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The New Testament church met together for a specific purpose. Paul urges his readers that whatever they do, they should “do all to the glory of God” (1 Cor 10:31). Therefore, the church exists to glorify God. Everything the church does should be done with the purpose of glorifying God and exalting Christ. At the same time, however, Paul emphasizes the need for believers to be edified because when believer were edified or built up, then God receives glory (1 Cor 12). There are at least five main ways this purpose is accomplished. First, the church glorifies God through worship which involves reading and preaching God’s word (1 Cor 1:23-24; Col. 4:6; 1 Tim 4:2), praying (1 Tim 2:8), singing (Eph 5:19; Col 3:16-17), taking a collection (1 Cor 16;22; 2 Cor 9:612) and celebrating the Lord’s Supper (1 Cor 11:17-34). Second, the church glorifies God through fellowship, which includes bearing one another’s burdens (Gal 6:2; see also Acts 2:42; Heb 10:24-25). Third, the church glorifies God through discipleship, which includes equipping all believers (Eph 4:11-12) and training new leaders (1 Tim 2:2). Fourth, the church glorifies God through service, which includes using one’s spiritual gifts (1 Tim 4:14). Finally, the church glorifies God through evangelism and missions. Jesus gave his disciples the Great Commission (Mt 28:19-20) and Paul expected the churches he planted to share the good news with others.[1]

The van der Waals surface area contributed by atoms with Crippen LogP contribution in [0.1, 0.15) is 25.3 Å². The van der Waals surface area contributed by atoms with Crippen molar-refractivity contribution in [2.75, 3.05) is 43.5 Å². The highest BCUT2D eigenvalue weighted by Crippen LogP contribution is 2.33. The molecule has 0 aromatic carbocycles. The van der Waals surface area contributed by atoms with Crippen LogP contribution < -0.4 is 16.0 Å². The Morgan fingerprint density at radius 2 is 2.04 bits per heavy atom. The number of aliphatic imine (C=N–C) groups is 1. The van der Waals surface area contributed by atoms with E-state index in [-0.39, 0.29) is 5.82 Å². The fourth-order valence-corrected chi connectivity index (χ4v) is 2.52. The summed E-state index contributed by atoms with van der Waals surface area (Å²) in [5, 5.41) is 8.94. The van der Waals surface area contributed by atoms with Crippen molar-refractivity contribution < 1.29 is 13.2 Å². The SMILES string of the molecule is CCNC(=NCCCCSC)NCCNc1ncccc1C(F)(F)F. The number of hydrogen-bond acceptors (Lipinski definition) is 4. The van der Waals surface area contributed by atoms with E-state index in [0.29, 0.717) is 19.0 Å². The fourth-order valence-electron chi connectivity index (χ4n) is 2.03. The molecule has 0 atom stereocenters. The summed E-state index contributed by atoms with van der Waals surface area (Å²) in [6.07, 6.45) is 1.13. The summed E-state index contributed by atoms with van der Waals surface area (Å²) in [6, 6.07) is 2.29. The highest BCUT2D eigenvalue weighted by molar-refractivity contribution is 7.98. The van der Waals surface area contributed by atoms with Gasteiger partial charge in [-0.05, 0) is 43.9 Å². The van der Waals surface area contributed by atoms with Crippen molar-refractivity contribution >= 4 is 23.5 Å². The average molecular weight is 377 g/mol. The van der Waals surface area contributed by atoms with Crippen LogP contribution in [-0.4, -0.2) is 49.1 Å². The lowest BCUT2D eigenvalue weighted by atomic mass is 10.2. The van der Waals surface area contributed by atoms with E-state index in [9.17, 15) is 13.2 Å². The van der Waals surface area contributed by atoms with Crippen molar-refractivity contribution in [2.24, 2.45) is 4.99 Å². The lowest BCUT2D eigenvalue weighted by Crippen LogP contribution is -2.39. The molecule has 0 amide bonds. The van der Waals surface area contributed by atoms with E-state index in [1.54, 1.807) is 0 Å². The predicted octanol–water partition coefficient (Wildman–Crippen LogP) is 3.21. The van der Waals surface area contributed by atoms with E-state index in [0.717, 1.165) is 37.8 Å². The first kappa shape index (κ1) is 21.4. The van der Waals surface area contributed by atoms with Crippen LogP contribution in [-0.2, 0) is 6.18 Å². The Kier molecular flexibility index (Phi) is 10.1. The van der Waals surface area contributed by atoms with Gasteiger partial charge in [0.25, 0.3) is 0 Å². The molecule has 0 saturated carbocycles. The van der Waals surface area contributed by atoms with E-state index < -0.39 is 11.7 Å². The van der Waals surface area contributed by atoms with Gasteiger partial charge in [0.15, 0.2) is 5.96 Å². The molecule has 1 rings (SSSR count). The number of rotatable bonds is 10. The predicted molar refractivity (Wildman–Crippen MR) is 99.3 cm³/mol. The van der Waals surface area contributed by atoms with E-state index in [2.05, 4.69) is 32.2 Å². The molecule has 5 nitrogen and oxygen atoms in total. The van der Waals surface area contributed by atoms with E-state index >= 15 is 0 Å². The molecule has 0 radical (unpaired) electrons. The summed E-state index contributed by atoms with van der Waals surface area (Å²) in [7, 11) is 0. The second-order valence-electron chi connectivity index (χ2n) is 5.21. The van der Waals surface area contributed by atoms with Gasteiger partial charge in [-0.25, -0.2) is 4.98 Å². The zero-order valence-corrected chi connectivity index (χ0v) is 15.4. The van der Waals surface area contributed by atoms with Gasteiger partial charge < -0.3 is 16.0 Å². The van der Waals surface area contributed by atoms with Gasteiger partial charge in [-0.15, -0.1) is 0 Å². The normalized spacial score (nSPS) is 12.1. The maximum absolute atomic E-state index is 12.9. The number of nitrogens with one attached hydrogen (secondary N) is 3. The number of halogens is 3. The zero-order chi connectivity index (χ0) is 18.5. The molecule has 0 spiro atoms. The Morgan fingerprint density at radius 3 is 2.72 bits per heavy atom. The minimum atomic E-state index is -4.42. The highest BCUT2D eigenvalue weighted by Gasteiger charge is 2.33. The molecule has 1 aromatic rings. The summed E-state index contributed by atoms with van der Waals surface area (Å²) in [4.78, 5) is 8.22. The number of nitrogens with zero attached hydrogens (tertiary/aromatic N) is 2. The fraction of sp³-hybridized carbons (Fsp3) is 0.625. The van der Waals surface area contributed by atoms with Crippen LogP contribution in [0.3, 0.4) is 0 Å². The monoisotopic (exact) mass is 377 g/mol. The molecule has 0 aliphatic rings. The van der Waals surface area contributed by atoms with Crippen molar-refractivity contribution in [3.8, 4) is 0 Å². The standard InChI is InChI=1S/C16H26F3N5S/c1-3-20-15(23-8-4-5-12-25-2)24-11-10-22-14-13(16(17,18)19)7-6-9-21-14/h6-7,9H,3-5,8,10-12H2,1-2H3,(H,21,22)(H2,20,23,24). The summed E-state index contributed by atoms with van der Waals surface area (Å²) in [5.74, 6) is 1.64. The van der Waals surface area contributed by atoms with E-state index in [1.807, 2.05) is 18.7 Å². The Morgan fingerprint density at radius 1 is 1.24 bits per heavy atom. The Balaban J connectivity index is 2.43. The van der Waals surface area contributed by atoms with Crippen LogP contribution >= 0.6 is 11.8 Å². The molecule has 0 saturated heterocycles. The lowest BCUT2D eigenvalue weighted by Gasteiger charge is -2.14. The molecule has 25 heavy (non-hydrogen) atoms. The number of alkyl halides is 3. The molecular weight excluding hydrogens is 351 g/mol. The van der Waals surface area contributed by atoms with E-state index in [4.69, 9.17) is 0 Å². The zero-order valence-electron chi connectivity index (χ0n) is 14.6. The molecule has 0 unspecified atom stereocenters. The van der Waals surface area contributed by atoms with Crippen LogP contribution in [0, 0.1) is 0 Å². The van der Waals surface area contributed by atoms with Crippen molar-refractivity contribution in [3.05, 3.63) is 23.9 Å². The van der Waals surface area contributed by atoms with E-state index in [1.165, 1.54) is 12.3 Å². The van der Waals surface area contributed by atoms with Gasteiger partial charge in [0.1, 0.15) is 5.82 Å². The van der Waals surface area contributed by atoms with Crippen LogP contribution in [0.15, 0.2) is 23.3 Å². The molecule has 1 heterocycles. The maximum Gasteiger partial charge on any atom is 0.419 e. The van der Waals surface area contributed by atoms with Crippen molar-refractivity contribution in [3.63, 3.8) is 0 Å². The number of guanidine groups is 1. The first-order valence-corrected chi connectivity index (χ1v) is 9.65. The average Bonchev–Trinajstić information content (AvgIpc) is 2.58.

[1] Benjamin Merkle, ed., “Paul’s Ecclesiology,” in Paul’s Mission Methods: In His Time and Ours, ed. Robert L. Plummmer and John Mark Terry (Downer’s Grove: IVP, 2012), 58.

The lecture notes may be found here:  Lesson 2 The Church is Doxological